Dennis O’Kelly on Wanton Weekends

eclipse by stubbs2Today’s famous courtesan is not the beautiful horse, though Eclipse certainly performed extremely well as a stallion: 80% of thoroughbreds today carry his genes. No, our featured stud is the horses owner, one Captain Dennis O’Kelly (the rank was possibly self-granted, and certainly the promotion to Lieutenant Colonel by the time Dennis wrote his memoirs was entirely fictional).

Given Dennis’s way with a story, little is certain. He was the lover of one of London’s more prosperous madams (who he met while they were both incarcerated in Fleet Street for bankruptcy). He and she both did win their way back to prosperity fairly quickly, and Dennis did buy Eclipse, who went on to sire three of the first five Derby winners as well as many other fine racehorses.

Dennis’s story of how he got his start makes him worthy of a place at our event. He was working as a sedan chair man in London, carrying the front poles . One day, a lady passenger looked him up and down and liked what she saw. Shortly after, Dennis was approached by a woman who offered him a full time job in the same profession, but for a single employer. Imagine his surprise when he found his employer was the same lady passenger.

His surprise turned to delight when his new mistress sent him to wait for further instructions at a townhouse, where she joined him in disguise (and in precisely the sense you immediately imagined. “As this publication is intended for the virtuous, as well as vicious eye,” he says, we must conceal from the one, what the experience of the other may easily supply. Some hours were spent in mutual happiness.”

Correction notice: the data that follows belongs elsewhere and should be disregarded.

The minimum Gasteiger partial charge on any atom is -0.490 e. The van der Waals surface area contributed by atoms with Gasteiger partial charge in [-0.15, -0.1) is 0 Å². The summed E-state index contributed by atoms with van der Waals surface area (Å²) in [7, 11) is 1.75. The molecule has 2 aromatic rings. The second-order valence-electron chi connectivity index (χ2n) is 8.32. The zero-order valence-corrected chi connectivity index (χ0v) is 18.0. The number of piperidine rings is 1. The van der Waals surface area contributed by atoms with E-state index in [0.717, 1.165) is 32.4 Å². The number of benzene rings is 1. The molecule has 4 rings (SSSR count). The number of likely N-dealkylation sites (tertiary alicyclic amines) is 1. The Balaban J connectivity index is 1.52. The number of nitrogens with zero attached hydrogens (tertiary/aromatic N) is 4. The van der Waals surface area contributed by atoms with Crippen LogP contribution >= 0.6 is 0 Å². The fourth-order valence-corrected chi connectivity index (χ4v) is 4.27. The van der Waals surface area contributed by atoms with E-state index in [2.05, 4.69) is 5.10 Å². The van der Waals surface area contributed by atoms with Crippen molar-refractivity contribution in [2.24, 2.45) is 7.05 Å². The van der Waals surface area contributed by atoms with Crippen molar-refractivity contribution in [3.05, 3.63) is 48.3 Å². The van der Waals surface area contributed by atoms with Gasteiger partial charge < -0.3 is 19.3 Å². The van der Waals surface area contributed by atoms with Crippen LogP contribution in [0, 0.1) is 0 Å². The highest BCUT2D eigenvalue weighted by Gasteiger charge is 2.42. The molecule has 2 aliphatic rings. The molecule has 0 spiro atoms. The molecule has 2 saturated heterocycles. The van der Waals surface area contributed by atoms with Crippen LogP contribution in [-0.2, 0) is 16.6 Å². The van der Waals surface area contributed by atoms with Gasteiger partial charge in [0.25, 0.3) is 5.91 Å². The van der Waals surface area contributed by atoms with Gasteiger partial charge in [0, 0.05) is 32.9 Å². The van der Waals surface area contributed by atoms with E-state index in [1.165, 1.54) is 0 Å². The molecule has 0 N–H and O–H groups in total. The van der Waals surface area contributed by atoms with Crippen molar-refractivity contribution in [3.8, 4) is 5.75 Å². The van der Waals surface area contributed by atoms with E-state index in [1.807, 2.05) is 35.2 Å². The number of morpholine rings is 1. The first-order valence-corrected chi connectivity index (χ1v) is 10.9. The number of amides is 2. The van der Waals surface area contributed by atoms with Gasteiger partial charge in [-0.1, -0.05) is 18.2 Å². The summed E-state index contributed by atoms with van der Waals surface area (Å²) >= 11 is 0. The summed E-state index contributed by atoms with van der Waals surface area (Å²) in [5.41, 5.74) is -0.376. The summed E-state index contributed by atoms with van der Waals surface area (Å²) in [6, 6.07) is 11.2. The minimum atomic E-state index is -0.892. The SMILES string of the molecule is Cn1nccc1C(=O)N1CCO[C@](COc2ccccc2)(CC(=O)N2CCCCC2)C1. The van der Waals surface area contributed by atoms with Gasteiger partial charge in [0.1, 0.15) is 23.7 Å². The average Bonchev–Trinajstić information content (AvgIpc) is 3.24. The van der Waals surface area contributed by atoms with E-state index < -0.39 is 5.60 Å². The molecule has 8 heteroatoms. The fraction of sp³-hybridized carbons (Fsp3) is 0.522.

Receiving a purse of 25 guineas for his exertions, Dennis found it well worth his while to return, and over several months, he says, he saved a considerable sum of money. Gaining a taste for the highlife, he immediately lost it all again, and was arrested and thrown into prison, where he met “That well known priestess of the Cyprian Deity, that love and mirth admiring votress, to pleasing sensuality, the well known Charlotte Hayes, was then an inhabitant of the same mansion.”

He comments that his attributes soon caught Charlotte’s eye “and the same services soon obtained… the same kind remunerations.” He claims to have devoted himself for the rest of his life to Charlotte, and – while ‘Charlotte had many friends, it is true… Her affections were still centred in our Hero, and on him were all the pecuniary favours which she received from others, bestowed with unbounded liberality.’

They spent the rest of their lives together, though Charlotte continued to have many friends (by way of business), and rumour at the time said the same of Dennis. He definitely qualifies to be here.